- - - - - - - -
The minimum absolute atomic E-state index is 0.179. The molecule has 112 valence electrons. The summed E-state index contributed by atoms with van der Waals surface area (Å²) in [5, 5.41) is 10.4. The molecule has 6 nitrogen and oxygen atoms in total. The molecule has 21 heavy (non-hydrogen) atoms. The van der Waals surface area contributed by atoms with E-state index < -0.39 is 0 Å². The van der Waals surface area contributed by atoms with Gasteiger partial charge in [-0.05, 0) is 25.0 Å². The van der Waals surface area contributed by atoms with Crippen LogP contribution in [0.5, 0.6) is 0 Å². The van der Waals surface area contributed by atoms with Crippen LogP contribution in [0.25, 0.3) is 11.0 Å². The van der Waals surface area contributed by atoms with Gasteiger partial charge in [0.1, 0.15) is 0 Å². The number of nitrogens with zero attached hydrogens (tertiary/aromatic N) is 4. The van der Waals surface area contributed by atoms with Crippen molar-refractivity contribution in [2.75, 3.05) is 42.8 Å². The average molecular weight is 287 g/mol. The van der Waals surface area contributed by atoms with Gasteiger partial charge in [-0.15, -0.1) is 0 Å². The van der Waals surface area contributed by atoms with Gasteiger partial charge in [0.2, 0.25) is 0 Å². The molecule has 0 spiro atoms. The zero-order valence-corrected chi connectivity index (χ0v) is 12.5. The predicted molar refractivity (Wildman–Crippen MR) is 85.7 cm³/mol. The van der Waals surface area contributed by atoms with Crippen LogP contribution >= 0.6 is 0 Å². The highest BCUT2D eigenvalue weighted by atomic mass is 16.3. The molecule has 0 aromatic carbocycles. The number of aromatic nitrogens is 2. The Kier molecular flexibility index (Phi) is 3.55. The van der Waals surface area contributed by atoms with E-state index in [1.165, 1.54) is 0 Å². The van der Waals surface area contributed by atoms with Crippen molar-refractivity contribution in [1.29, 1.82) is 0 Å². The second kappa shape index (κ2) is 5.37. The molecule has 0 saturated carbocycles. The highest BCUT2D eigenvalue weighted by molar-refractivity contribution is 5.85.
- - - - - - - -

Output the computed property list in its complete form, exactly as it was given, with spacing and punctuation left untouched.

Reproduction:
The minimum absolute atomic E-state index is 0.179. The molecule has 112 valence electrons. The summed E-state index contributed by atoms with van der Waals surface area (Å²) in [5, 5.41) is 10.4. The molecule has 6 nitrogen and oxygen atoms in total. The molecule has 21 heavy (non-hydrogen) atoms. The van der Waals surface area contributed by atoms with E-state index < -0.39 is 0 Å². The van der Waals surface area contributed by atoms with Gasteiger partial charge in [-0.05, 0) is 25.0 Å². The van der Waals surface area contributed by atoms with Crippen LogP contribution in [0.5, 0.6) is 0 Å². The van der Waals surface area contributed by atoms with Crippen LogP contribution in [0.25, 0.3) is 11.0 Å². The van der Waals surface area contributed by atoms with Gasteiger partial charge in [0.1, 0.15) is 0 Å². The number of nitrogens with zero attached hydrogens (tertiary/aromatic N) is 4. The van der Waals surface area contributed by atoms with Crippen molar-refractivity contribution in [2.75, 3.05) is 42.8 Å². The average molecular weight is 287 g/mol. The van der Waals surface area contributed by atoms with Gasteiger partial charge in [-0.15, -0.1) is 0 Å². The van der Waals surface area contributed by atoms with Gasteiger partial charge in [0.2, 0.25) is 0 Å². The molecule has 0 spiro atoms. The zero-order valence-corrected chi connectivity index (χ0v) is 12.5. The predicted molar refractivity (Wildman–Crippen MR) is 85.7 cm³/mol. The van der Waals surface area contributed by atoms with Crippen LogP contribution >= 0.6 is 0 Å². The highest BCUT2D eigenvalue weighted by atomic mass is 16.3. The molecule has 0 aromatic carbocycles. The number of aromatic nitrogens is 2. The Kier molecular flexibility index (Phi) is 3.55. The van der Waals surface area contributed by atoms with E-state index in [1.165, 1.54) is 0 Å². The van der Waals surface area contributed by atoms with Crippen molar-refractivity contribution in [1.29, 1.82) is 0 Å². The second kappa shape index (κ2) is 5.37. The molecule has 0 saturated carbocycles. The highest BCUT2D eigenvalue weighted by molar-refractivity contribution is 5.85.